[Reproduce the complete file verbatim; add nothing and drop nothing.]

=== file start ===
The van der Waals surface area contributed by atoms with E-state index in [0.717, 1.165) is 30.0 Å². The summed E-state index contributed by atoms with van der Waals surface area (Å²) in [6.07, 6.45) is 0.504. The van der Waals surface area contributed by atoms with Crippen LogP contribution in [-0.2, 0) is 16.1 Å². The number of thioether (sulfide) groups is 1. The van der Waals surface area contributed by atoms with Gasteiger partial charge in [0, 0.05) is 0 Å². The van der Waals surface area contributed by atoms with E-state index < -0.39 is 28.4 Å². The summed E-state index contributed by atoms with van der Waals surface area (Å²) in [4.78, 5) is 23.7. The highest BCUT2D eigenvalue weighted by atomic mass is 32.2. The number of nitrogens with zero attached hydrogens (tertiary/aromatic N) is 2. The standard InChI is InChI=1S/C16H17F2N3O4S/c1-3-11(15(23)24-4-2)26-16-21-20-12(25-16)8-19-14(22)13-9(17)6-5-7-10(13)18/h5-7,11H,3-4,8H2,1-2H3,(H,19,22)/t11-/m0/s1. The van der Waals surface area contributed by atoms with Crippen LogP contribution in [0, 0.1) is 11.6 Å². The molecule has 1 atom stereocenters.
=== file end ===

The van der Waals surface area contributed by atoms with E-state index in [0.717, 1.165) is 30.0 Å². The summed E-state index contributed by atoms with van der Waals surface area (Å²) in [6.07, 6.45) is 0.504. The van der Waals surface area contributed by atoms with Crippen LogP contribution in [-0.2, 0) is 16.1 Å². The number of thioether (sulfide) groups is 1. The van der Waals surface area contributed by atoms with Gasteiger partial charge in [0, 0.05) is 0 Å². The van der Waals surface area contributed by atoms with E-state index < -0.39 is 28.4 Å². The summed E-state index contributed by atoms with van der Waals surface area (Å²) in [4.78, 5) is 23.7. The highest BCUT2D eigenvalue weighted by atomic mass is 32.2. The number of nitrogens with zero attached hydrogens (tertiary/aromatic N) is 2. The standard InChI is InChI=1S/C16H17F2N3O4S/c1-3-11(15(23)24-4-2)26-16-21-20-12(25-16)8-19-14(22)13-9(17)6-5-7-10(13)18/h5-7,11H,3-4,8H2,1-2H3,(H,19,22)/t11-/m0/s1. The van der Waals surface area contributed by atoms with Crippen LogP contribution in [0, 0.1) is 11.6 Å². The molecule has 1 atom stereocenters.